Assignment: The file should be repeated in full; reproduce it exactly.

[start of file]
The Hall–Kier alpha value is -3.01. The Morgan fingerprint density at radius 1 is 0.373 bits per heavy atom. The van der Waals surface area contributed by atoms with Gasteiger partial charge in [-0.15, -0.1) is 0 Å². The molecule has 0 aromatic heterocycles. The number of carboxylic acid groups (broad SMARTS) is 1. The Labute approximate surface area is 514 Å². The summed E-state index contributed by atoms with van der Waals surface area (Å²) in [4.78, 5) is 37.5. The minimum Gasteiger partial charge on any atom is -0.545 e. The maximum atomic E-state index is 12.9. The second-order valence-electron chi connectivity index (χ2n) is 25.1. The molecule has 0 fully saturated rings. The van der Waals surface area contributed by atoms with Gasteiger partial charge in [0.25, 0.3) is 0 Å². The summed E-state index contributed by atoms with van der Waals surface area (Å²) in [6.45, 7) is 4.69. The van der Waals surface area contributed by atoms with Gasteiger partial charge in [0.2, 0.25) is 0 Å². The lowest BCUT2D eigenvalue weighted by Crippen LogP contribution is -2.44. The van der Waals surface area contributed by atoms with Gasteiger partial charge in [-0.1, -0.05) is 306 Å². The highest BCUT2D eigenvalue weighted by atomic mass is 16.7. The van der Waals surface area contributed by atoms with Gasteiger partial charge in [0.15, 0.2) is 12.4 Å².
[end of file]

The Hall–Kier alpha value is -3.01. The Morgan fingerprint density at radius 1 is 0.373 bits per heavy atom. The van der Waals surface area contributed by atoms with Gasteiger partial charge in [-0.15, -0.1) is 0 Å². The molecule has 0 aromatic heterocycles. The number of carboxylic acid groups (broad SMARTS) is 1. The Labute approximate surface area is 514 Å². The summed E-state index contributed by atoms with van der Waals surface area (Å²) in [4.78, 5) is 37.5. The minimum Gasteiger partial charge on any atom is -0.545 e. The maximum atomic E-state index is 12.9. The second-order valence-electron chi connectivity index (χ2n) is 25.1. The molecule has 0 fully saturated rings. The van der Waals surface area contributed by atoms with Gasteiger partial charge in [0.25, 0.3) is 0 Å². The summed E-state index contributed by atoms with van der Waals surface area (Å²) in [6.45, 7) is 4.69. The van der Waals surface area contributed by atoms with Gasteiger partial charge in [0.2, 0.25) is 0 Å². The lowest BCUT2D eigenvalue weighted by Crippen LogP contribution is -2.44. The van der Waals surface area contributed by atoms with Gasteiger partial charge in [-0.1, -0.05) is 306 Å². The highest BCUT2D eigenvalue weighted by atomic mass is 16.7. The van der Waals surface area contributed by atoms with Gasteiger partial charge in [0.15, 0.2) is 12.4 Å².